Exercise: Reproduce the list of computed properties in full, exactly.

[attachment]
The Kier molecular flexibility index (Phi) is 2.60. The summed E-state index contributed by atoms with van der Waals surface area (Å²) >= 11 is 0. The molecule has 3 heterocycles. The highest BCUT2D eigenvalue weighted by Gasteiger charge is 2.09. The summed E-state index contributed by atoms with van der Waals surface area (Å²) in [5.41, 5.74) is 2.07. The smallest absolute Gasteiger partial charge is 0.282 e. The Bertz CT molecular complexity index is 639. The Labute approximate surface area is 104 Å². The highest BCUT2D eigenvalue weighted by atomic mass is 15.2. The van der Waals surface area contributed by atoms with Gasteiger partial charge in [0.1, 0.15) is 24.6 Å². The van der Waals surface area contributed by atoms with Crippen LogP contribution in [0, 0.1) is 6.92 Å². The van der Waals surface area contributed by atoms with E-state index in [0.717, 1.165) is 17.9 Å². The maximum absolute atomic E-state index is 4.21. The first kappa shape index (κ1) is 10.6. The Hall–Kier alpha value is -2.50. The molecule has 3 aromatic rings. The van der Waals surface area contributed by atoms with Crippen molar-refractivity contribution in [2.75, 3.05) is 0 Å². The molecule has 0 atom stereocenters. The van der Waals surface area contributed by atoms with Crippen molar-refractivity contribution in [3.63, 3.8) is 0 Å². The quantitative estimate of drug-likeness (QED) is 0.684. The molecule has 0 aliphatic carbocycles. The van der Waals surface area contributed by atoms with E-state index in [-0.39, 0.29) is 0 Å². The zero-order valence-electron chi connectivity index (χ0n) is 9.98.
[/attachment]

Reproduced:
The Kier molecular flexibility index (Phi) is 2.60. The summed E-state index contributed by atoms with van der Waals surface area (Å²) >= 11 is 0. The molecule has 3 heterocycles. The highest BCUT2D eigenvalue weighted by Gasteiger charge is 2.09. The summed E-state index contributed by atoms with van der Waals surface area (Å²) in [5.41, 5.74) is 2.07. The smallest absolute Gasteiger partial charge is 0.282 e. The Bertz CT molecular complexity index is 639. The Labute approximate surface area is 104 Å². The highest BCUT2D eigenvalue weighted by atomic mass is 15.2. The van der Waals surface area contributed by atoms with Gasteiger partial charge in [0.1, 0.15) is 24.6 Å². The van der Waals surface area contributed by atoms with Crippen LogP contribution in [0, 0.1) is 6.92 Å². The van der Waals surface area contributed by atoms with E-state index in [0.717, 1.165) is 17.9 Å². The maximum absolute atomic E-state index is 4.21. The first kappa shape index (κ1) is 10.6. The Hall–Kier alpha value is -2.50. The molecule has 3 aromatic rings. The van der Waals surface area contributed by atoms with Crippen molar-refractivity contribution in [2.75, 3.05) is 0 Å². The molecule has 0 atom stereocenters. The van der Waals surface area contributed by atoms with Crippen molar-refractivity contribution in [3.63, 3.8) is 0 Å². The quantitative estimate of drug-likeness (QED) is 0.684. The molecule has 0 aliphatic carbocycles. The van der Waals surface area contributed by atoms with E-state index in [-0.39, 0.29) is 0 Å². The zero-order valence-electron chi connectivity index (χ0n) is 9.98.